QUOTE(sp3cialk @ Dec 17 2007, 12:07 PM)
Oh yea... Then I don't even wanna think what a new system would cost... lol.. I would say in the BOSE price range... lol
Bose blows ass... They have cheap crappy small paper drivers and then millions spent in R&D to make such crappy speakers sound decent, and they do a good job... if they actually charged what their systems were worth they would make great low end equipment. I can tell you that their $2000 flagship 901s cost them less than $30 to manufacture even after labor costs and overhead (I know because I know several current and former Bose engineers).
When you buy Bose you're pretty much funding R&D into how to make the cheapest speakers possible sound passable. It's a great business strategy... but that's about it
QUOTE(wuzup101 @ Dec 17 2007, 01:43 PM)
My honest advice would be to go on e-bay and look for a factory re manufactured receiver from Harmon audio (IE: the manufacturer of Harmon Kardon receivers). Their AVR 347 will do what you want it to do. They generally sell in the $300 ballpark on e-bay. Go to frys.com and order a pair of Polk R50's ($80/each with shipping) and be happy with a decent 2.0 setup with a lot of room for future upgrades. When you get a bit more money, get a matching polk center channel, and a sub. When you get more money after that, get a pair of surrounds, etc... A quality 2.0 system IMHO is better than a crappy 5.1 system.
Know that for $400, you aren't going to even get a HTIB with audio processing over HDMI. You are pretty much lucky to get HDMI pass through at that price. The AVR 347 will not only give you audio processing, but it also features a DCDi Faroudja video processing chip for upconversion. It will also pass a true 1080p signal. 7.1 channel amp @ 55w per channel... and has pre-outs if you ever want to go that rout. I would spend the money on it and a pair of decent towers like the polk's now... then figure in $100 or so for the matching polk center... probably a bit less than that for a pair of bookshelf surrounds, and maybe $200-500 down the road for a decent sub (depending on what you want of course).
^this is the best advice so far in this thread... I completely agree.
I built my own system by just getting a nice receiver and some front speakers, then I added rears, then a center then a Sub... etc. etc. etc.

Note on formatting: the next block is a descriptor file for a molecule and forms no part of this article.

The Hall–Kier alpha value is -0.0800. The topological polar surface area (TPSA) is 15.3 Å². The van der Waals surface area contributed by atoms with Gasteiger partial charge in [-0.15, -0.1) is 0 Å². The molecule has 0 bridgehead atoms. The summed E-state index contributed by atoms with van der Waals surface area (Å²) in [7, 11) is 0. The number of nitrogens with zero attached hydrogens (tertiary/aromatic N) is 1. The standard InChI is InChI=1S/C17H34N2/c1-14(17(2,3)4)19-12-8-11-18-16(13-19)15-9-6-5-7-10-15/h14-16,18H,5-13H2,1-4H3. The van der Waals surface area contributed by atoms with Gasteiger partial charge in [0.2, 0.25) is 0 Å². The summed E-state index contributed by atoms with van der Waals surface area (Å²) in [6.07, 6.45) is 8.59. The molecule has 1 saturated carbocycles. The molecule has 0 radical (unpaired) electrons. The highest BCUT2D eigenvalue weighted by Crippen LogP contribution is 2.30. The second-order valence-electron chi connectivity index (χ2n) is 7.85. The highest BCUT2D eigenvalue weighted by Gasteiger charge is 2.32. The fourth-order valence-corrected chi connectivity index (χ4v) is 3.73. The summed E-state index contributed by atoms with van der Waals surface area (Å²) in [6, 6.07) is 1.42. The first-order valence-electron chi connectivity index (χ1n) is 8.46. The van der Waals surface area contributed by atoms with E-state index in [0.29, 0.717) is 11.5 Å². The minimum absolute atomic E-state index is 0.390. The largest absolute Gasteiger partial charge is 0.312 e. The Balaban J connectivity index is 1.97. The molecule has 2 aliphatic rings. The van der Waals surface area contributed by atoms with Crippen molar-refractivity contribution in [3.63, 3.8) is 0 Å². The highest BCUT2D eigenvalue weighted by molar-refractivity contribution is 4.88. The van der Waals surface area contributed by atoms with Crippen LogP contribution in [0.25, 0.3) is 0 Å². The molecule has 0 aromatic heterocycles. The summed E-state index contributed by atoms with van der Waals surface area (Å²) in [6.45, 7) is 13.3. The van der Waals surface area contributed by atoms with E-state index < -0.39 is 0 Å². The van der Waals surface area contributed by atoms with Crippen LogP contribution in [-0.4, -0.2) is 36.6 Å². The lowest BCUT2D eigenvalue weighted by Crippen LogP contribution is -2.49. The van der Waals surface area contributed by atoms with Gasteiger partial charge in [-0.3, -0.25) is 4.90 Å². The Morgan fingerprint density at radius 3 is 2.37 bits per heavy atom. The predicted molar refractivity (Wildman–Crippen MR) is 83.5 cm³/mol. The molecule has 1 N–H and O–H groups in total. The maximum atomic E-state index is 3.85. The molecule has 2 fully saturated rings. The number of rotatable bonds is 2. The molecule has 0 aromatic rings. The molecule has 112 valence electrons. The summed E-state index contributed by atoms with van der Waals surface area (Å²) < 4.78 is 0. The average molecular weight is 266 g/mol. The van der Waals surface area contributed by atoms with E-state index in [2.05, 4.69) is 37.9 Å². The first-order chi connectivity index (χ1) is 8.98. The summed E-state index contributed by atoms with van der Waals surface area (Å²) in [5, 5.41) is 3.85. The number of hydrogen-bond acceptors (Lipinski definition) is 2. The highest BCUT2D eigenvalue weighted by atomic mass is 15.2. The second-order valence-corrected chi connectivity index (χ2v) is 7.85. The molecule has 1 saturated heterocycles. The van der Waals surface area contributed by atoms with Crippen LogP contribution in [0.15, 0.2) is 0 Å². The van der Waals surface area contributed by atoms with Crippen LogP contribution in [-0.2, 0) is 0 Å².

The problem with getting a refurb receiver with goals of HDMI is that HDMI 1.3a is so new that most refurb units are only 1.2 at this point. That works for Xbox 360 but if you want the best support for Blu-ray or HD-DVD in the future then you need to go with something that supports 1.3a since that's the final HDMI spec.
Another good place to get refurb units is http://www.accessories4less.com/
I've bought several pieces of equipment there and always had great results. one unit was damaged in shipping (a CD changer that had the tray come lose inside and jam the drawer) and they replaced it quickly and easily without question and at no cost to me. They're an "official" refurb reseller for most if not all of the brands they carry so it's not like some guy in his garage fixing up broken units.
QUOTE(SphtKr76 @ Dec 18 2007, 12:25 AM)
Unless you have a stand alone HD DVD or Blu Ray player, then HDMI audio really does you no good, other than you only have to run one cable. The reason is this:Video games use Dolby Digital surround, which can be passed just fine over optical cables. HDMI audio really comes into play when using Dolby Digital Plus, or Dolby True HD. Go buy yourself an Onkyo HTIB for $400 and prepare to be surprised.......
unless you live in an 8x8 cube HTIB systems really blow... and if you do live in a cube then they're only really good for spatial awareness when gaming. They WILL impress most people in the same way an 82 Ford Escort might impress someone who's never seen a car before, that is to say if you've never owned a system with a sub woofer and rear speakers and the only audio you've had for movies and games are the built in TV speakers then of course they'll impress.
If all you want is to hear someone walking up behind you when playing Halo 3 and you live in a small room then a HTIB system is your cheapest solution... If you want HDMI audio so that you can play SACDs and Blu-Ray in 7.1 surround then save your pennies and build your system in steps as wuzup101 suggested.